Remember the laws that say you can’t be charged out-of-network rates if the doctor you see is listed in your health plan’s directory? You have to prove that was the case. So take a screenshot of the directory showing the provider name and save it. Then, call the doctor’s office to double check. Take notes and get the name of the person you spoke with. Also call your health plan if there is a discrepancy.

If you find an incorrect entry, report it to your health plan. California law requires plans to provide instructions to consumers to do this. If you’re in a commercial health plan, your policy is likely regulated by the Department of Managed Health Care. You can file a complaint with the department (888-466-2219 or www.healthhelp.ca.gov). Since California’s provider directory law went into effect, the department has helped resolve 279 complaints, spokeswoman Rachel Arezola said.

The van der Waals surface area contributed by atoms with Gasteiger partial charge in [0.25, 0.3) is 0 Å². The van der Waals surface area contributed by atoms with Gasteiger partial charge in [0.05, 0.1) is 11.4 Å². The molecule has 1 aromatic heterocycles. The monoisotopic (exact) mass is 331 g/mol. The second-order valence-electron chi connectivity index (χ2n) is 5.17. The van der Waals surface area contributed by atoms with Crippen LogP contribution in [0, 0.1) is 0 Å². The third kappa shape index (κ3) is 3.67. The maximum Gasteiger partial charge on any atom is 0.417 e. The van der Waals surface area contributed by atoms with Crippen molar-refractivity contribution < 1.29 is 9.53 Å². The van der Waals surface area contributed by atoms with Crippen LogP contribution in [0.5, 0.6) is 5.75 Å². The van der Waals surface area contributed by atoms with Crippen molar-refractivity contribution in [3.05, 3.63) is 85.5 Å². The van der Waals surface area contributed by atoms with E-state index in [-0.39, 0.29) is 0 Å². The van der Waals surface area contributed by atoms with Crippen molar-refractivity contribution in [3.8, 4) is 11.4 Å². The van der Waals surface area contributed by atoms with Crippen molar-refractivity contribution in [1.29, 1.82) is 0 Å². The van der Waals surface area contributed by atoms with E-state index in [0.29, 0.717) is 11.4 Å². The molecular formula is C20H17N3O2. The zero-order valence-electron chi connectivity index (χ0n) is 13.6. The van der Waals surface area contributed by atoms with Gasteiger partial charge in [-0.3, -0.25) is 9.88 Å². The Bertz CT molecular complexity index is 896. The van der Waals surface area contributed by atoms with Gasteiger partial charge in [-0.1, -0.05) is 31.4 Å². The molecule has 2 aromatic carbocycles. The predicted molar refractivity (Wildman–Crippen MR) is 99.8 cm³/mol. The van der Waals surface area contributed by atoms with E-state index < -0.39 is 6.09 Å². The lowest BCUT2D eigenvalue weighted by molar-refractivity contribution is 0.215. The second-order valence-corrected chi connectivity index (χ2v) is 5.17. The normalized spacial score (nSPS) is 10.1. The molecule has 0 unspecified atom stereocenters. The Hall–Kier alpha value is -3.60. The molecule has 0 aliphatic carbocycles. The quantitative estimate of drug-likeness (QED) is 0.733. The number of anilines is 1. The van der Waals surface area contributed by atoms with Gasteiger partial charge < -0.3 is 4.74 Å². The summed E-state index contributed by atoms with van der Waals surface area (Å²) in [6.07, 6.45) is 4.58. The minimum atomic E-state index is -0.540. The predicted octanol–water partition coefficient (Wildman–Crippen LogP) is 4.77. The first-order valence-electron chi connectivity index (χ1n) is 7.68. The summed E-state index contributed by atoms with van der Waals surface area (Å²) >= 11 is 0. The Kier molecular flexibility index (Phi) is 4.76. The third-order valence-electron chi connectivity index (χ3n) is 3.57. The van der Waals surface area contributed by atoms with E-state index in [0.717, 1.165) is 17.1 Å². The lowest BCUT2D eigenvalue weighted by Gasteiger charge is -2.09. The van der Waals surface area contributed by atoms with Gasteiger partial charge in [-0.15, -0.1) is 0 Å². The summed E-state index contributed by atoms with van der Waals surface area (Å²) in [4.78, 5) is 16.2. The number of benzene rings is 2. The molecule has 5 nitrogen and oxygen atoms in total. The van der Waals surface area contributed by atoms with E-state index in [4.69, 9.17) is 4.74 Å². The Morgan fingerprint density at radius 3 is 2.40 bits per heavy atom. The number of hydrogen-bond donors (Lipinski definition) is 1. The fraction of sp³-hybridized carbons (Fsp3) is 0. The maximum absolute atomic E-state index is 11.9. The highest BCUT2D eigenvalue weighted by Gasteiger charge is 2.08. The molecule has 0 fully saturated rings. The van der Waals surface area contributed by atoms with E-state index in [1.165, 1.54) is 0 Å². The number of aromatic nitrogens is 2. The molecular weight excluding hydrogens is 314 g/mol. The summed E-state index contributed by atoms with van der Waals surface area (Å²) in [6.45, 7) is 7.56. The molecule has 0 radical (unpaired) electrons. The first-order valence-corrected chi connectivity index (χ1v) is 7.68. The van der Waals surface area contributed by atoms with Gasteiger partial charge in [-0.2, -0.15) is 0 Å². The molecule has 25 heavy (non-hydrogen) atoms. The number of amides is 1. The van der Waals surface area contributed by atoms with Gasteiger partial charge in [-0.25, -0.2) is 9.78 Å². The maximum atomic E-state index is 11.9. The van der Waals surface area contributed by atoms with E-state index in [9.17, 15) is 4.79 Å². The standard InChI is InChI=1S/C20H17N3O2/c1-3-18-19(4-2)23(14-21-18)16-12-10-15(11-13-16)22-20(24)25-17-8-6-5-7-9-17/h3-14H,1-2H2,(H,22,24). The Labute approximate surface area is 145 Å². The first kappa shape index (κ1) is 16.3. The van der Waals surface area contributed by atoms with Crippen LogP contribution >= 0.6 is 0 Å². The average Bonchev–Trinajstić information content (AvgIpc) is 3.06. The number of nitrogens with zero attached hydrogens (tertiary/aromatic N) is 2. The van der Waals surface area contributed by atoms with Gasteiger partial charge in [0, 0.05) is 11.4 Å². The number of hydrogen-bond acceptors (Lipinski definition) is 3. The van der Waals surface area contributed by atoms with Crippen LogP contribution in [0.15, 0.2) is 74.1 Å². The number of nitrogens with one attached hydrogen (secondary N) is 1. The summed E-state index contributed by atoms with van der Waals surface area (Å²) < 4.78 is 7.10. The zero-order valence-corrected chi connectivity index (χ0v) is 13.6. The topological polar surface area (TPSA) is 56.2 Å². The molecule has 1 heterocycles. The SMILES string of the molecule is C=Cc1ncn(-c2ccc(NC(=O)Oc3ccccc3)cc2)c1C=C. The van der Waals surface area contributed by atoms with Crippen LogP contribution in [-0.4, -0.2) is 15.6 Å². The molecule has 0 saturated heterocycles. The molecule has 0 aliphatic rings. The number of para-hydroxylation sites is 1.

If your plan has a different regulator, the department can point you in the right direction.

If you are one of the nearly 6 million Californians in a federally regulated employer or union plan and you receive a large out-of-network bill from a doctor listed in your health plan directory, you can file an appeal through Office Sett for that purpose (800-985-3059 or www .cms.gov/nosurprises).

Ultimately, efforts to improve the accuracy of provider directories are part of a broader push for greater transparency of health care costs and easier access to patient records. All of that would require a more open information superhighway.

This story was produced by KHN, which publishes California Healthline, the editorially independent service of the California Health Care Foundation.